Every month we go through our back catalog of maps and the many amazing supporters of the blog over on Patreon vote on which two should be re-released under the free commercial use license. Today’s selection is interesting because it is based on the results of a random adventure generator – Mad Monks of Kwantoom.
My love of Kabuki Kaiser’s solo D&D masterpiece “Mad Monks of Kwantoom” isn’t much of a secret. So when I saw Tim Hartin of Paratime Design playing a game of Ruins of the Undercity and posting his results to Google+, I just needed to pull out Mad Monks again and play through a few more of the 1001 Pagodas of Doom.
And the real secret of the Mad Monks of Kwantoom is that the stuff you do between expeditions to the 1001 Pagodas is usually even cooler (discovering cool stores, dealing with strange random events in town, and acquiring new missions).
The basic conceit of the adventuring locations is there is an island covered in a massive collection of multi-level pagodas in varying shape and condition that you explore. These four pagodas were rolled up (and stocked) purely using random tables in the book with a little twisting and bending for “best effect” based on my rolls.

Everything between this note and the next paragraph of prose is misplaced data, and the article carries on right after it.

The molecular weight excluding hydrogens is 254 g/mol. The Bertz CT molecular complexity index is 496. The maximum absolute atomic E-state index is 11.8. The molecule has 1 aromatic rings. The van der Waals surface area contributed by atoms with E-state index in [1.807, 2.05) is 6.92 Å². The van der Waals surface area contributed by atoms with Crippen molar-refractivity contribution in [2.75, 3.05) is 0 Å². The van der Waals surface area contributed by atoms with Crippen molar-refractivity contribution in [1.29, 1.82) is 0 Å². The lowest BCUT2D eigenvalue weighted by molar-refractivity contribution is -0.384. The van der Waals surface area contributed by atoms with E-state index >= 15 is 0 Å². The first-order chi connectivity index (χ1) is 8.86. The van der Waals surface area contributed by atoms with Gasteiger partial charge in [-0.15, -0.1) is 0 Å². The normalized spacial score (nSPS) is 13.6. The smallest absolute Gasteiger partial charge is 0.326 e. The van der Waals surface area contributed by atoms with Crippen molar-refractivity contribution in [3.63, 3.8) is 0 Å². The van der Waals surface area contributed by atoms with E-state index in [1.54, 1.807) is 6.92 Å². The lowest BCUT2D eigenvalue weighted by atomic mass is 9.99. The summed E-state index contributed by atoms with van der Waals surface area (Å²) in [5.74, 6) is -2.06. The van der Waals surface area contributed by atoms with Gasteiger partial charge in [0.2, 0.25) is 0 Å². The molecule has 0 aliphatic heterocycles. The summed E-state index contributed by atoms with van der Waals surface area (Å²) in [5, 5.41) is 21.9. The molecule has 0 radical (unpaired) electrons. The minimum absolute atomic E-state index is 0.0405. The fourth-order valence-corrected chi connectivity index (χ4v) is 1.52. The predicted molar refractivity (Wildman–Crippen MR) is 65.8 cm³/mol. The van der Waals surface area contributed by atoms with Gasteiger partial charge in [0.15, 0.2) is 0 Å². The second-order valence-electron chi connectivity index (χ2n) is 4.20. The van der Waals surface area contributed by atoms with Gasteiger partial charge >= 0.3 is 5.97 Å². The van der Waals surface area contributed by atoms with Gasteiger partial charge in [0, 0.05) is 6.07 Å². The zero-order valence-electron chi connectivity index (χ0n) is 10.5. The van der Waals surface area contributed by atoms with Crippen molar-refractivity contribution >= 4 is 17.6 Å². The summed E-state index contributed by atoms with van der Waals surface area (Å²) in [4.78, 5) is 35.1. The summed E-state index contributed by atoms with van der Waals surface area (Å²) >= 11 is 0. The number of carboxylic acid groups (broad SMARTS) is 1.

Unlike my previous play through of the Pagodas of Doom, I didn’t log my adventures through these ones. I found that last time I played the game I spent more time writing logs than actually playing – so this time the only artifact left over from the play is this map of the pagodas that were explored.
The pagodas in this map are tightly linked, seeming to be one massive structure made up of a collection of smaller turrets, chambers, and grand halls – in one case two structures are linked externally but not internally, and the second floor of one is actually reached through the other.
It is an architectural mess – the kind of thing demons and mad-men would build.
This map is made available to you under a free license for personal or commercial use under the “RELEASE THE KRAKEN” initiative thanks to the awesome supporters of my Patreon Campaign. Over 600 awesome patrons have come together to fund the site and these maps, making them free for your use.
Because of the incredible generosity of my patrons, I’m able to make this map free for commercial use also. Each month while funding is over the $400 mark, we choose a map from the blog’s extensive back catalog to retroactively release under this free commercial license. You can use, reuse, remix and/or modify the maps that are being published under the commercial license on a royalty-free basis as long as they include attribution (“Cartography by Dyson Logos” or “Maps by Dyson Logos”).